# If $u$ is an extremal point of a functional $E$ and $γ$ is a smooth curve with $γ(0)=u$, then $0$ is an extremal point of $E\circ\gamma$

Let $$X$$ be a $$\mathbb R$$-Banach space, $$M\subseteq X$$ be open, $$M_0\subseteq M$$ be closed, $$E\in C^1(M)$$, $$u\in M_0$$ be an extremal point of $$E$$, $$\varepsilon_0>0$$ and $$\gamma\in C^1(-\varepsilon_0,\varepsilon_0),M_0)$$ with $$\gamma(0)=u$$ and $$\gamma'(0)=x_0$$ for some given $$x_0\in X$$.

Why can we conclude that $$(E\circ\gamma)'(0)=0$$? (And how can we show that $$\gamma$$ exists?)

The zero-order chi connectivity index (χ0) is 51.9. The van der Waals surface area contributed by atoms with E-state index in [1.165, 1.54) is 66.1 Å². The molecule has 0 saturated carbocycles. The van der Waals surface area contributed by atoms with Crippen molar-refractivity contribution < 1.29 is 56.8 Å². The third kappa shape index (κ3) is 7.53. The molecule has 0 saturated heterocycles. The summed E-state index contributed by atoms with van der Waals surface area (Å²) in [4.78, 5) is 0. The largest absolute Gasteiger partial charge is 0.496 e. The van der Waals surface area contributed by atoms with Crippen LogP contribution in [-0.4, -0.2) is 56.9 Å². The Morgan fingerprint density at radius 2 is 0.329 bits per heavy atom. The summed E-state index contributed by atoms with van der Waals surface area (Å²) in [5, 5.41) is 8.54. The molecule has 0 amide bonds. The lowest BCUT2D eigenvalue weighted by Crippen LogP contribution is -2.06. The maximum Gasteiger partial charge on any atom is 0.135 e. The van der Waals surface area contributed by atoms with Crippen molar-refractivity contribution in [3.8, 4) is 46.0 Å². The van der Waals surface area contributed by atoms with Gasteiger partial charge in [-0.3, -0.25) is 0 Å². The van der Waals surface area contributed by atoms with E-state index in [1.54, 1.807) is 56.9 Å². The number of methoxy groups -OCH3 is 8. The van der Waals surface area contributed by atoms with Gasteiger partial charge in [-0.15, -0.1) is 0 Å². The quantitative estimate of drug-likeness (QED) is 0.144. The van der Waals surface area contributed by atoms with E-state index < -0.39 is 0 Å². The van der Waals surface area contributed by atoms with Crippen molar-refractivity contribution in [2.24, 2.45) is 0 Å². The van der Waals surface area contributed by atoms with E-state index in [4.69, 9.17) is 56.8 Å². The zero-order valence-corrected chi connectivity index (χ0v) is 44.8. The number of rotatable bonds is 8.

Intuitively, it's clear to me that $$0$$ should be an extremal point of $$E\circ\gamma$$ and hence the claim holds true. The continuity should ensure that $$E$$ cannot jump along the curve away from the neighborhood of the local minimum/maximum $$u$$. But how can we prove this rigorously?

EDIT: You may assume that $$M=\{\Phi=0\}$$ for some $$\Phi\in C^1(M,Y)$$, $$Y$$ being another $$\mathbb R$$-Banach space. (I guess this implies that $$M$$ is some kind of Manifold)

• $\gamma$ does not exist if (e.g.) $x_0$ is not tangential to $M_0$. In general, $M_0$ might not have a smooth structure. – Arctic Char Aug 6 at 10:04
• @ArcticChar Please take note of my edit. – 0xbadf00d Aug 6 at 12:37